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22808Re: [liturgy-l] Re: "blessed memory"

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  • mbennett1944@comcast.net
    Oct 3, 2005
      One thing this lurker appreciates about liturgy-l is that subscribers can unapologetically use language as those of their tradition use it. From time-to-time one is asked "What do you mean by that?" and the answer provides new, interesting information for other subscribers, which is one reason for being here. When somebody else finds nothing new or interesting in the answer, (s)he is free to dispose of the answer in the usual manner.

      Further, I found this answer particularly timely and interesting, having recently observed the 7th anniversary of my protestant father's death, having never fully understood the Orthodox status of the prayers that the Orthodox priest had offered publicly at the request of my Orthodox brother.

      Mike Bennett

      -----Original Message-----

      From: "Kenneth Doll" <dollpka@...>
      Subj: [liturgy-l] Re: "blessed memory"
      Date: Mon Oct 3, 2005 2:31 pm
      Size: 2K
      To: liturgy-l@yahoogroups.com

      Hello John,

      As to the need to distinguish on this forum, I would expect that it
      is probably either unintentional or simply natural.

      To a departed Orthodox Christian, we naturally apply this
      designation, especially if we knew them or their writings in this
      case. Perhaps Rdr. James even personally knew Fr. Alexander. To
      someone else, it might not necessarily apply.

      Interestingly, even an appellation such as Father for a priest (or
      even a deacon) is not always used if there is not some relationship.
      They might be designated Priest John or Deacon Basil instead. We
      also use the term Master/Despota/Vladyka to refer to our bishops.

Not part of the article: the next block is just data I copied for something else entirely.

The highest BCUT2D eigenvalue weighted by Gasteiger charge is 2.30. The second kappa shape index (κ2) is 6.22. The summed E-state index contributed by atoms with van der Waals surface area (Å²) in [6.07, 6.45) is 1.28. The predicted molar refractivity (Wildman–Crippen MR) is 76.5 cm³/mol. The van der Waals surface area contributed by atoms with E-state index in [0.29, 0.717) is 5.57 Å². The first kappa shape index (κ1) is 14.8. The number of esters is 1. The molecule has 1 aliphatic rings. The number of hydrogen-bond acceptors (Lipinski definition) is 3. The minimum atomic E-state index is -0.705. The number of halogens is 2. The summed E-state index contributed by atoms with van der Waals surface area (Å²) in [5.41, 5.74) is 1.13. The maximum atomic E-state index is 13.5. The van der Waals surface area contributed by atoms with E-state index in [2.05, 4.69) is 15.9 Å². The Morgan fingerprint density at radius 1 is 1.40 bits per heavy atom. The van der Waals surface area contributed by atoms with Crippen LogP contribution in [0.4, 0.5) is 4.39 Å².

Perhaps in this forum it would have been better to leave it off all
      together???? It does give a sense of how we regards our departed
      brothers and sisters though.

      With best regards,
      Kenneth Doll

      --- In liturgy-l@yahoogroups.com, john19@u... wrote:
      > Thanks for your response. I have seen the term used by non-Orthodox
      > when referring to other non-Orthodox. I am unsure as to the need
      > distinguish in this forum.
      > John Dornheim
      > >Hello John,
      > >
      > >I suspect the reason is that we Orthodox Christians would not use
      > >this phrase for _any_ departed non-Orthodox Christians. I don't
      > >think that this is anything intended directly at Dix or Underhill.
      > >
      > >We pray publically "memory eternal" for our departed brothers and
      > >sisters, but only privately for those outside.
      > >
      > >This does not answer the question "why", but that might take us
      > >outside the purpose of the list.
      > >
      > >Best regards,
      > >Kenneth Doll
      > >
      > >--- In liturgy-l@yahoogroups.com, John Dornheim <john19@u...>
      > wrote:
      > >> I wonder why Schmemann is of "blessed memory" and Underhill
      > and Dix
      > >> are not.
      > >> John Dornheim
      > >> On Oct 1, 2005, at 5:29 PM, James Morgan wrote:
      > >>
      > >> > One of the classics, a bit dated perhaps, is 'Worship' by
      > >> > Evelyn Underhill.
      > >
      > >> > Then there is 'The Shape of the Liturgy' by Gregory Dix.
      > >
      > >> > Fr. Alexander Schmemann of blessed memory wrote a book
      > called
      > >> > 'An Introduction to Liturgical Theology', and several
      > >> > other books of that ilk.
      > >> >
      > >> > Rdr. James Morgan
      > >> > Olympia, WA

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